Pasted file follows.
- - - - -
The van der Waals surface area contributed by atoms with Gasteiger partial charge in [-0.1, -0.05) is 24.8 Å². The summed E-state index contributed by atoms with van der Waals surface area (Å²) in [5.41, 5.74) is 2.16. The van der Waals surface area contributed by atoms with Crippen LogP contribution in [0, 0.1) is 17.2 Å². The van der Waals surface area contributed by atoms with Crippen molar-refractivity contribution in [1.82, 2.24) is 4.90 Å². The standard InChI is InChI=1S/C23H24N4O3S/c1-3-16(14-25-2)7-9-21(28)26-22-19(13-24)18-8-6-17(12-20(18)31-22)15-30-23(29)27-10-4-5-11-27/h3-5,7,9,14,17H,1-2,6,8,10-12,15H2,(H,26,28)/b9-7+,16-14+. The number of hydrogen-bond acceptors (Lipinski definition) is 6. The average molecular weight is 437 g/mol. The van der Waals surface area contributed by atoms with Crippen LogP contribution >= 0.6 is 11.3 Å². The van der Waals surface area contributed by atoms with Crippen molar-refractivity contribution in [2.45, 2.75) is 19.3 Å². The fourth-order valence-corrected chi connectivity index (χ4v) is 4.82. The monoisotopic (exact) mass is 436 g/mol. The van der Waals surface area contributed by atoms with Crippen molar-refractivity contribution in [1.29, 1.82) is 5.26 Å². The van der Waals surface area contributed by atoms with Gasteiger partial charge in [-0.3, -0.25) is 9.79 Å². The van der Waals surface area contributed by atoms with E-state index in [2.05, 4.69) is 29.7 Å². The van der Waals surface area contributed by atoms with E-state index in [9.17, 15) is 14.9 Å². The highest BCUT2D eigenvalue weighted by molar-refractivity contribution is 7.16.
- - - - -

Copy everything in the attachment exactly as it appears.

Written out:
The van der Waals surface area contributed by atoms with Gasteiger partial charge in [-0.1, -0.05) is 24.8 Å². The summed E-state index contributed by atoms with van der Waals surface area (Å²) in [5.41, 5.74) is 2.16. The van der Waals surface area contributed by atoms with Crippen LogP contribution in [0, 0.1) is 17.2 Å². The van der Waals surface area contributed by atoms with Crippen molar-refractivity contribution in [1.82, 2.24) is 4.90 Å². The standard InChI is InChI=1S/C23H24N4O3S/c1-3-16(14-25-2)7-9-21(28)26-22-19(13-24)18-8-6-17(12-20(18)31-22)15-30-23(29)27-10-4-5-11-27/h3-5,7,9,14,17H,1-2,6,8,10-12,15H2,(H,26,28)/b9-7+,16-14+. The number of hydrogen-bond acceptors (Lipinski definition) is 6. The average molecular weight is 437 g/mol. The van der Waals surface area contributed by atoms with Crippen LogP contribution >= 0.6 is 11.3 Å². The van der Waals surface area contributed by atoms with Crippen molar-refractivity contribution in [2.45, 2.75) is 19.3 Å². The fourth-order valence-corrected chi connectivity index (χ4v) is 4.82. The monoisotopic (exact) mass is 436 g/mol. The van der Waals surface area contributed by atoms with Crippen molar-refractivity contribution in [1.29, 1.82) is 5.26 Å². The van der Waals surface area contributed by atoms with Gasteiger partial charge in [-0.3, -0.25) is 9.79 Å². The van der Waals surface area contributed by atoms with E-state index in [2.05, 4.69) is 29.7 Å². The van der Waals surface area contributed by atoms with E-state index in [9.17, 15) is 14.9 Å². The highest BCUT2D eigenvalue weighted by molar-refractivity contribution is 7.16.